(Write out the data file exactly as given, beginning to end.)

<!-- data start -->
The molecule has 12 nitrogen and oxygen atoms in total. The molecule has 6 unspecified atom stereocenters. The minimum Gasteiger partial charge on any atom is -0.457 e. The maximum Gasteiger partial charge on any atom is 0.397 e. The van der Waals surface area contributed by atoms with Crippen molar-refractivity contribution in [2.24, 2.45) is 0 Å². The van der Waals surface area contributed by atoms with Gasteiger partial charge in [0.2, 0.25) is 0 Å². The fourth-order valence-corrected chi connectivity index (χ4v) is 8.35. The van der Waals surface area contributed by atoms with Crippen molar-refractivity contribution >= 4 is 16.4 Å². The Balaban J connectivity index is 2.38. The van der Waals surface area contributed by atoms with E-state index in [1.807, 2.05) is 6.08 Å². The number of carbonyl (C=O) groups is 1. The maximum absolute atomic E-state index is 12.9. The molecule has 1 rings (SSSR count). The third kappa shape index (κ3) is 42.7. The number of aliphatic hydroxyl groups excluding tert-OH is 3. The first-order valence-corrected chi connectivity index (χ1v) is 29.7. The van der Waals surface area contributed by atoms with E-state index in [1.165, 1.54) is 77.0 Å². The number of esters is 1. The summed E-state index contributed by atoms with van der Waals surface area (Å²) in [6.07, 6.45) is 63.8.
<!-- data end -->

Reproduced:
The molecule has 12 nitrogen and oxygen atoms in total. The molecule has 6 unspecified atom stereocenters. The minimum Gasteiger partial charge on any atom is -0.457 e. The maximum Gasteiger partial charge on any atom is 0.397 e. The van der Waals surface area contributed by atoms with Crippen molar-refractivity contribution in [2.24, 2.45) is 0 Å². The van der Waals surface area contributed by atoms with Gasteiger partial charge in [0.2, 0.25) is 0 Å². The fourth-order valence-corrected chi connectivity index (χ4v) is 8.35. The van der Waals surface area contributed by atoms with Crippen molar-refractivity contribution >= 4 is 16.4 Å². The Balaban J connectivity index is 2.38. The van der Waals surface area contributed by atoms with E-state index in [1.807, 2.05) is 6.08 Å². The number of carbonyl (C=O) groups is 1. The maximum absolute atomic E-state index is 12.9. The molecule has 1 rings (SSSR count). The third kappa shape index (κ3) is 42.7. The number of aliphatic hydroxyl groups excluding tert-OH is 3. The first-order valence-corrected chi connectivity index (χ1v) is 29.7. The van der Waals surface area contributed by atoms with E-state index in [1.165, 1.54) is 77.0 Å². The number of esters is 1. The summed E-state index contributed by atoms with van der Waals surface area (Å²) in [6.07, 6.45) is 63.8.